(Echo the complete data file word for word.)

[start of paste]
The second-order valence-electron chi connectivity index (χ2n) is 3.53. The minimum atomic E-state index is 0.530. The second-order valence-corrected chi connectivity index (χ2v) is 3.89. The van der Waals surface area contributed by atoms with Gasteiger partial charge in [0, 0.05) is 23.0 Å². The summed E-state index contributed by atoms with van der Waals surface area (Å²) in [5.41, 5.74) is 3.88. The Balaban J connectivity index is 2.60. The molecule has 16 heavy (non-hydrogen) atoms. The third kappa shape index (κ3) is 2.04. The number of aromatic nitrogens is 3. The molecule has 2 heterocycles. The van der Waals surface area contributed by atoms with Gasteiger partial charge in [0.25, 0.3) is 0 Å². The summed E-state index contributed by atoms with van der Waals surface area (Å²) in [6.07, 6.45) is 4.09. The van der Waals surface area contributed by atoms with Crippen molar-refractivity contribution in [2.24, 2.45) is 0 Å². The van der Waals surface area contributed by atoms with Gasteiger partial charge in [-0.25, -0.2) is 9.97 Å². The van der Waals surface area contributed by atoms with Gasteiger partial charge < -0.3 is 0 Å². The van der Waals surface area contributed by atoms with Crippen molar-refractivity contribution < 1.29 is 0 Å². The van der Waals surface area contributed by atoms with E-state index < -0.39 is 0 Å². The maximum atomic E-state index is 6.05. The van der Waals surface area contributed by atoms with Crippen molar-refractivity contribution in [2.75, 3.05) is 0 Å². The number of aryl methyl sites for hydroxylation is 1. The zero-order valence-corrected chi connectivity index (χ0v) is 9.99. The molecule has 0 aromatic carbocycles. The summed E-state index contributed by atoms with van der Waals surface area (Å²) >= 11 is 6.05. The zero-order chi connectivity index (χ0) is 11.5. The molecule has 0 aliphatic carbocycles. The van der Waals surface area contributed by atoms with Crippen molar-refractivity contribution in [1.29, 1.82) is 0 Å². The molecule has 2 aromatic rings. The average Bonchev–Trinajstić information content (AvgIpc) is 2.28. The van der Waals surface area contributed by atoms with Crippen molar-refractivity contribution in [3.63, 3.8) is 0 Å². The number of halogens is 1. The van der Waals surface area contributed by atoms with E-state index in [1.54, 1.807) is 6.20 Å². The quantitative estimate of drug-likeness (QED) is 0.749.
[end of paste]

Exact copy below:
The second-order valence-electron chi connectivity index (χ2n) is 3.53. The minimum atomic E-state index is 0.530. The second-order valence-corrected chi connectivity index (χ2v) is 3.89. The van der Waals surface area contributed by atoms with Gasteiger partial charge in [0, 0.05) is 23.0 Å². The summed E-state index contributed by atoms with van der Waals surface area (Å²) in [5.41, 5.74) is 3.88. The Balaban J connectivity index is 2.60. The molecule has 16 heavy (non-hydrogen) atoms. The third kappa shape index (κ3) is 2.04. The number of aromatic nitrogens is 3. The molecule has 2 heterocycles. The van der Waals surface area contributed by atoms with Gasteiger partial charge in [0.25, 0.3) is 0 Å². The summed E-state index contributed by atoms with van der Waals surface area (Å²) in [6.07, 6.45) is 4.09. The van der Waals surface area contributed by atoms with Crippen molar-refractivity contribution in [2.24, 2.45) is 0 Å². The van der Waals surface area contributed by atoms with Gasteiger partial charge in [-0.25, -0.2) is 9.97 Å². The van der Waals surface area contributed by atoms with Gasteiger partial charge < -0.3 is 0 Å². The van der Waals surface area contributed by atoms with Crippen molar-refractivity contribution < 1.29 is 0 Å². The van der Waals surface area contributed by atoms with E-state index < -0.39 is 0 Å². The maximum atomic E-state index is 6.05. The van der Waals surface area contributed by atoms with Crippen molar-refractivity contribution in [2.75, 3.05) is 0 Å². The number of aryl methyl sites for hydroxylation is 1. The zero-order valence-corrected chi connectivity index (χ0v) is 9.99. The molecule has 0 aromatic carbocycles. The summed E-state index contributed by atoms with van der Waals surface area (Å²) >= 11 is 6.05. The zero-order chi connectivity index (χ0) is 11.5. The molecule has 0 aliphatic carbocycles. The van der Waals surface area contributed by atoms with Crippen molar-refractivity contribution in [1.29, 1.82) is 0 Å². The molecule has 2 aromatic rings. The average Bonchev–Trinajstić information content (AvgIpc) is 2.28. The van der Waals surface area contributed by atoms with Crippen molar-refractivity contribution in [3.63, 3.8) is 0 Å². The number of halogens is 1. The van der Waals surface area contributed by atoms with E-state index in [1.54, 1.807) is 6.20 Å². The quantitative estimate of drug-likeness (QED) is 0.749.